藤原裕策 個展   FUJIWARA Yusaku  solo exhibition   “Still waters run deep”     2011年10月15日(土) - 11月5日(土) October 15 - November 5  2011   オープニングレセプション 2011年10月15日 18時頃〜 Reception for the artist October 15 18:00 -

藤原裕策の作品は、版画用の板に、まずアクリル絵の具で着彩して乾いてから、彫刻刀でフォルムを浮き出させる という技法によって出来上がっている。色や形を上へ重ねていく通常のペインティングとは逆に、一度塗った色面をどんどん削り取ることで、色や形を成り立たせていく。



Yusaku Fujiwara’s work are made with a special process, first, he paints with acrylic paint on the wood plate for engraving, and once it dries, he carves the forms of the artwork with a chisel.
Contrary to normal painting, in which the colors and the shapes are superimposed one on the other, he shapes the forms and colors by scraping the once painted surface more and more. In the artist a painter and a sculptor lives together. Once the carving starts, no colors are added.
Rather than laying in logic for the preparation of the work, he traces a process of creation based on improvisation mainly through all the painting and carving phases, though before starting to move the brush, he has already an idea of the goal to pursue.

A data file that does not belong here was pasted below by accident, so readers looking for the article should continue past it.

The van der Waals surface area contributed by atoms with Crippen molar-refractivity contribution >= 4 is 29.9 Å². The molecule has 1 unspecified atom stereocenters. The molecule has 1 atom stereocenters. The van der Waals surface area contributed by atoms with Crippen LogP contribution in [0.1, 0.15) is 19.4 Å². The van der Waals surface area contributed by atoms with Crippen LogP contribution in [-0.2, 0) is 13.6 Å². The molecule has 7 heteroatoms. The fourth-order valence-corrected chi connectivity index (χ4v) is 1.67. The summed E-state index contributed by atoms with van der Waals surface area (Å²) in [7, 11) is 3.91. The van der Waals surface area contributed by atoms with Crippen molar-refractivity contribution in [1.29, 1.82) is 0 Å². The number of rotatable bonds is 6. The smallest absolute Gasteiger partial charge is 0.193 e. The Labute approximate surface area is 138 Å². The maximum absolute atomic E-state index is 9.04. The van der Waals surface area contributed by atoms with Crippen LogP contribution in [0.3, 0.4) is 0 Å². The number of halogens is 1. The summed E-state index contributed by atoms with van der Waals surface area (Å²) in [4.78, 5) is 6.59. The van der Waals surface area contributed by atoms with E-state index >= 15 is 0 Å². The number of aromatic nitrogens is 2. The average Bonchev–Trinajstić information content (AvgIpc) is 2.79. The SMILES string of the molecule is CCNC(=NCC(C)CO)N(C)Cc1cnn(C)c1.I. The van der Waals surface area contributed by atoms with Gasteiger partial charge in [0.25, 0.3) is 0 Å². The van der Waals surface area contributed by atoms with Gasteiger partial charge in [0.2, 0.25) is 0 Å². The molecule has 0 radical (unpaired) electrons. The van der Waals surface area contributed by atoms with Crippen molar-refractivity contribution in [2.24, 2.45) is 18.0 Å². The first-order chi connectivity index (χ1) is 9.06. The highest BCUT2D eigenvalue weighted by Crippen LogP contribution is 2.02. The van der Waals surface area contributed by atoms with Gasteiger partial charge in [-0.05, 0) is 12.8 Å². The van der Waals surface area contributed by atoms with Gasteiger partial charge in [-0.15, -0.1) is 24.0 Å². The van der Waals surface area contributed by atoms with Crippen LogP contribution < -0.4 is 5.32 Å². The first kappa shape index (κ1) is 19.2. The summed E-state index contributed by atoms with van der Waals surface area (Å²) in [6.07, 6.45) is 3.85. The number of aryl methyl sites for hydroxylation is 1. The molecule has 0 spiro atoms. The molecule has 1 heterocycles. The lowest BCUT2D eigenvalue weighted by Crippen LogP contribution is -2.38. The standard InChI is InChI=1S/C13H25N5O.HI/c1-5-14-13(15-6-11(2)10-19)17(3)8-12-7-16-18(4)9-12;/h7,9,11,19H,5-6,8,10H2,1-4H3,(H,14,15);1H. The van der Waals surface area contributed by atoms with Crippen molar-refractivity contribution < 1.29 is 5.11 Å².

I suppose this method full of expression is very meaningful in the pursuit of what Fujiwara calls ‘the attraction of what cannot be clearly confirmed or visible’.
As the story about Michelangelo that said ‘it is just retrieving the person who is buried inside the marble’, maybe the forms that the artist sculpts are just things or people that are carved back from the flat surface, and the work of the sculptor is just taking them back to the physical plane.

The works of this exhibition, though combining the elements of a painting and those of a sculpture in the frame, has in addition line drawings by brush and chisel, that with the finest technique gives the work a powerful touch and variation.
And of course, this solo exhibition is strongly aware of the state of a ‘great power that includes in itself life, death and everything’.

I want to find out the mission of the artist Hiroshi Fujiwara, an artist that carefully scoops up instants, events, and abstract expressions from this complex and big world, and gives ‘new shape’ to the aesthetic sense of the modern Japanese.